Mercury (ˈmɜrkjʉri/; Latin: Mercurius) was a messenger who wore winged sandals, and a god of trade, thieves, and travel, the son of Maia Maiestas and Jupiter in Roman mythology. His name is related to the Latin word merx ("merchandise"; compare merchant, commerce, etc.), mercari (to trade), and merces (wages). In his earliest forms, he appears to have been related to the Etruscan deity Turms, but most of his characteristics and mythology were borrowed from the analogous Greek god, Hermes. Latin writers rewrote Hermes' myths and substituted his name with that of Mercury. However, there are at least two myths that involve Mercury that are Roman in origin. In Virgil's Aeneid, Mercury reminds Aeneas of his mission to found the city of Rome. In Ovid's Fasti, Mercury is assigned to escort the nymph Larunda to the underworld. Mercury, however, fell in love with Larunda and made love to her on the way; this act has also been interpreted as a rape. Larunda thereby became mother to two children, referred to as the Lares, invisible household gods.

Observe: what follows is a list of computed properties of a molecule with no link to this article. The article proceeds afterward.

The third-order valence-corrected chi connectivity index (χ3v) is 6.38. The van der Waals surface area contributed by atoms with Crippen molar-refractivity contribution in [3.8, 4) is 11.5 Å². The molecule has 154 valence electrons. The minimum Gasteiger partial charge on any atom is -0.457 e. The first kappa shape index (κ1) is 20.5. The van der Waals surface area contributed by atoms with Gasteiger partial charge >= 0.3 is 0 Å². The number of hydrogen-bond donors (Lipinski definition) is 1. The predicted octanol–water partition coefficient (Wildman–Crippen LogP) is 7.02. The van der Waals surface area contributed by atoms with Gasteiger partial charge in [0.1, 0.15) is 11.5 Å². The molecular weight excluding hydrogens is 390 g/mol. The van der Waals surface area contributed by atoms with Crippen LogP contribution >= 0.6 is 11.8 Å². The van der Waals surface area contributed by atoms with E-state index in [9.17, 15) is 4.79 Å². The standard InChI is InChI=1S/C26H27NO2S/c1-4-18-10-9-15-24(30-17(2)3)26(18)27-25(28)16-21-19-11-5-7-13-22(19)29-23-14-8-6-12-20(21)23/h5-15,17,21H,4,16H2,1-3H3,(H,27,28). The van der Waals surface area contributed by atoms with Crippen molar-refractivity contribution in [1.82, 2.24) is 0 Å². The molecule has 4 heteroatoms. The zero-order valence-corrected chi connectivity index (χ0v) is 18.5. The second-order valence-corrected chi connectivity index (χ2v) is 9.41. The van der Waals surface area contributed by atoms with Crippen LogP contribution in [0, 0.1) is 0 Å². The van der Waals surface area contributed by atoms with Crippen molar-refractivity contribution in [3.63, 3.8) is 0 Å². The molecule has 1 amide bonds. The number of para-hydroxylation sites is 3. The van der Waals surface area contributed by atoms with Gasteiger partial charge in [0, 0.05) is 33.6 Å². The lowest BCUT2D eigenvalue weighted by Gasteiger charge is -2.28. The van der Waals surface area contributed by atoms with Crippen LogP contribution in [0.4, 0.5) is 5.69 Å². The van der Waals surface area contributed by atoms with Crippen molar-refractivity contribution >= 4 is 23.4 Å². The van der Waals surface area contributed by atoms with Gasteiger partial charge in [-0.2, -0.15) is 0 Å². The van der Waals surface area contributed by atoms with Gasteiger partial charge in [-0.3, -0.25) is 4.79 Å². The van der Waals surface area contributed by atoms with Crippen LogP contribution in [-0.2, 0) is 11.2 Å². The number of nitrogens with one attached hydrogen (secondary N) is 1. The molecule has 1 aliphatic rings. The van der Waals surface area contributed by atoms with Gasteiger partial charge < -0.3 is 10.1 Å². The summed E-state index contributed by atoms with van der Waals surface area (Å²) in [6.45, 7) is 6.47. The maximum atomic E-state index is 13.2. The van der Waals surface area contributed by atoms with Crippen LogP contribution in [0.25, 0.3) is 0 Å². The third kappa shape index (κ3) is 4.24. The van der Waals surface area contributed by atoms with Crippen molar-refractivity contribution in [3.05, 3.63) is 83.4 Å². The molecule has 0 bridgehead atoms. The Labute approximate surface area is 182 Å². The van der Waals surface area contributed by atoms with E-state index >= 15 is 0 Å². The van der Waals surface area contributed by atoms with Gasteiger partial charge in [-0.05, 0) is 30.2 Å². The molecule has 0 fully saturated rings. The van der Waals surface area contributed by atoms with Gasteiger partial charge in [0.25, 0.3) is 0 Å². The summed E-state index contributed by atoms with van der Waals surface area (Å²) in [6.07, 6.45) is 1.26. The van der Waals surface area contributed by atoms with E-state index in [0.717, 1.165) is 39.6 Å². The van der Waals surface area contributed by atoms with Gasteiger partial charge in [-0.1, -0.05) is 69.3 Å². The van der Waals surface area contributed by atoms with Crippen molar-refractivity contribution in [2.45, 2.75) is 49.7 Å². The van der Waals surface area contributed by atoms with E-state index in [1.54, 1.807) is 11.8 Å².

Mercury has influenced the name of many things in a variety of scientific fields, such as the planet Mercury, and the element mercury. The word mercurial is commonly used to refer to something or someone erratic, volatile or unstable, derived from Mercury's swift flights from place to place. He is often depicted holding the Caduceus in his left hand.
Vulcan created a net out of unbreakable steel so that he could catch Venus, the goddess of beauty, and Mars, the god of war, in the act of making love. He was jealous of their relationship, because Venus was his wife. Vulcan managed to catch them but, afterwards, Mercury stole the net from the blacksmith god so that he could catch Cloris, a nymph whom he admired. Cloris was tasked with flying after the sun while it rose and scattering lilies, roses and violets behind it. Mercury lay in wait for at least several days until he caught her wing in the net over an unnamed great river in Ethiopia. Mercury then gave the net to the temple of Anubis at Canopus to protect the sacred spot. In Ludovico Ariosto's Orlando Furioso, the net is stolen 3,000 years later by Caligorant, who goes on to destroy the temple and the city